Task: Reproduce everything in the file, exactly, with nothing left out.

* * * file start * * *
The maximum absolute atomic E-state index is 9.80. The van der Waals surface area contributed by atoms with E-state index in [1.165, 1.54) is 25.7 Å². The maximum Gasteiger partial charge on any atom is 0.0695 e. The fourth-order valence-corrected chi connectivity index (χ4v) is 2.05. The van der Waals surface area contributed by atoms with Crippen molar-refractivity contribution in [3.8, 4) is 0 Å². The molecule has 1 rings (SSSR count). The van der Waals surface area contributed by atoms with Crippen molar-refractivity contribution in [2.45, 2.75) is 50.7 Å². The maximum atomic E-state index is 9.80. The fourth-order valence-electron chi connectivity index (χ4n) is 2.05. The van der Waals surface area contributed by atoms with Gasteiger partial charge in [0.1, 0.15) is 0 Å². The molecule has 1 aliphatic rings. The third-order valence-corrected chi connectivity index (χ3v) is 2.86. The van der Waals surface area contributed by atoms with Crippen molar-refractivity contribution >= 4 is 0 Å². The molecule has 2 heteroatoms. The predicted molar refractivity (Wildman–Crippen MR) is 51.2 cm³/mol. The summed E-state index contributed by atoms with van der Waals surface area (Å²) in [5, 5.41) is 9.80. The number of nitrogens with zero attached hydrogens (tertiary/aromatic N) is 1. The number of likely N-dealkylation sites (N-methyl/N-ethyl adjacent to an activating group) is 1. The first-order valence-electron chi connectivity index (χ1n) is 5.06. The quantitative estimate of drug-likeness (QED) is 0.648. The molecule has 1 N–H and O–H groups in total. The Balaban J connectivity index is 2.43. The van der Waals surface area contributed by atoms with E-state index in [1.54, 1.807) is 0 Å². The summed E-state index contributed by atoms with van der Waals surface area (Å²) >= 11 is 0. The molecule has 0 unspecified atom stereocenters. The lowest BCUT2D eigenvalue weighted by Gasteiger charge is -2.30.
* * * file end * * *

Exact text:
The maximum absolute atomic E-state index is 9.80. The van der Waals surface area contributed by atoms with E-state index in [1.165, 1.54) is 25.7 Å². The maximum Gasteiger partial charge on any atom is 0.0695 e. The fourth-order valence-corrected chi connectivity index (χ4v) is 2.05. The van der Waals surface area contributed by atoms with Crippen molar-refractivity contribution in [3.8, 4) is 0 Å². The molecule has 1 rings (SSSR count). The van der Waals surface area contributed by atoms with Crippen molar-refractivity contribution in [2.45, 2.75) is 50.7 Å². The maximum atomic E-state index is 9.80. The fourth-order valence-electron chi connectivity index (χ4n) is 2.05. The van der Waals surface area contributed by atoms with Gasteiger partial charge in [0.1, 0.15) is 0 Å². The molecule has 1 aliphatic rings. The third-order valence-corrected chi connectivity index (χ3v) is 2.86. The van der Waals surface area contributed by atoms with Crippen molar-refractivity contribution >= 4 is 0 Å². The molecule has 2 heteroatoms. The predicted molar refractivity (Wildman–Crippen MR) is 51.2 cm³/mol. The summed E-state index contributed by atoms with van der Waals surface area (Å²) in [5, 5.41) is 9.80. The number of nitrogens with zero attached hydrogens (tertiary/aromatic N) is 1. The number of likely N-dealkylation sites (N-methyl/N-ethyl adjacent to an activating group) is 1. The first-order valence-electron chi connectivity index (χ1n) is 5.06. The quantitative estimate of drug-likeness (QED) is 0.648. The molecule has 1 N–H and O–H groups in total. The Balaban J connectivity index is 2.43. The van der Waals surface area contributed by atoms with E-state index in [1.54, 1.807) is 0 Å². The summed E-state index contributed by atoms with van der Waals surface area (Å²) >= 11 is 0. The molecule has 0 unspecified atom stereocenters. The lowest BCUT2D eigenvalue weighted by Gasteiger charge is -2.30.